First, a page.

The ‘spectacular success’ of higher ed in Asia . . .
Times Higher Education’s ranking of Asian universities shows the region’s share of top-ranked schools has climbed from one-fourth in 2016 to one-third in 2019. Not to be outdone by competitors in the West, many Asian universities are also getting into the internationalization game, offering English-language programs that appeal to both domestic and international students. This is the same pool of students that Canadian universities have long been wooing.
Canada defending its education turf . . .
Canada just had a record year for international students, many of them from Asia. This was partly due to anti-immigration sentiment in the U.S. and U.K., along with uncertainty around Brexit. The benefits these students bring to Canada are not trivial; between 2009 and 2016, total income from international students rose C$1.5 billion, helping (mightily) to offset a C$1.7-billion drop in government funding over the same period. The good times may keep on rolling, but Canada should be wary of becoming complacent about protecting its current market position.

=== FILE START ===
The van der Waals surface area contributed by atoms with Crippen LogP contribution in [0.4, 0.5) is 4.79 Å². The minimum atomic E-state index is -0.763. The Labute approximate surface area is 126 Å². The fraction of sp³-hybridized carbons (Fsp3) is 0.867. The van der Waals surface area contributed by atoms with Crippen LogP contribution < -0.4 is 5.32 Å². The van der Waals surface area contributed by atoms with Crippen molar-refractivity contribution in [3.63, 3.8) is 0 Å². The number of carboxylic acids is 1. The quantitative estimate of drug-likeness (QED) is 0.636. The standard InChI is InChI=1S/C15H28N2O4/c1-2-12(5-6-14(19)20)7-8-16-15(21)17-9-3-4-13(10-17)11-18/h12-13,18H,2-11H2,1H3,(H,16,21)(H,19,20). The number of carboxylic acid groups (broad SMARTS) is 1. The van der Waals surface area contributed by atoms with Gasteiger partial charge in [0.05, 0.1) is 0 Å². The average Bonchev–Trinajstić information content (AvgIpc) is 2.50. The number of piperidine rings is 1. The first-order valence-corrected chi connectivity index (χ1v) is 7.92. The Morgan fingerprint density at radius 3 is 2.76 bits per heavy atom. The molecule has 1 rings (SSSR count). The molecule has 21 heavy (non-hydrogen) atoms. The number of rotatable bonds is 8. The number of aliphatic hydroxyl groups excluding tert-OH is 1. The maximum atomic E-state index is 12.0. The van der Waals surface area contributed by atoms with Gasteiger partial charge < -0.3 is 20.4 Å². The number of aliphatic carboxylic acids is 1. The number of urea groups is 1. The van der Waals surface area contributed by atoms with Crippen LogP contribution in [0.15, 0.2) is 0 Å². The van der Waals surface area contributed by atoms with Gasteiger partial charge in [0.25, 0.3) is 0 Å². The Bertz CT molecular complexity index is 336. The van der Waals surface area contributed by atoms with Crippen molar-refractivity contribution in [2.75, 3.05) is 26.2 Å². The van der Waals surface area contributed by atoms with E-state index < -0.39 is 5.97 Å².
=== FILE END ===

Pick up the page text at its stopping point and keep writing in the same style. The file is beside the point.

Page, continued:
Time to think long-term . . .
Over the long term, we believe Canada may need to re-visit and possibly re-define its value proposition for international students. One of the selling points in the past has been cost – it’s much cheaper to study here than in the U.S. or the U.K. But Asia’s climb in reputational rankings may start to erode that advantage, especially if Asian universities also provide high-quality, English-language degrees, but at a lower price point and in places that are closer to home.
- Institute for International Education: Asia’s stake in 21st century higher education
- Policy Options: Canada’s growing reliance on international students
- Times Higher Education: Asia University Rankings 2019: across-the-board gains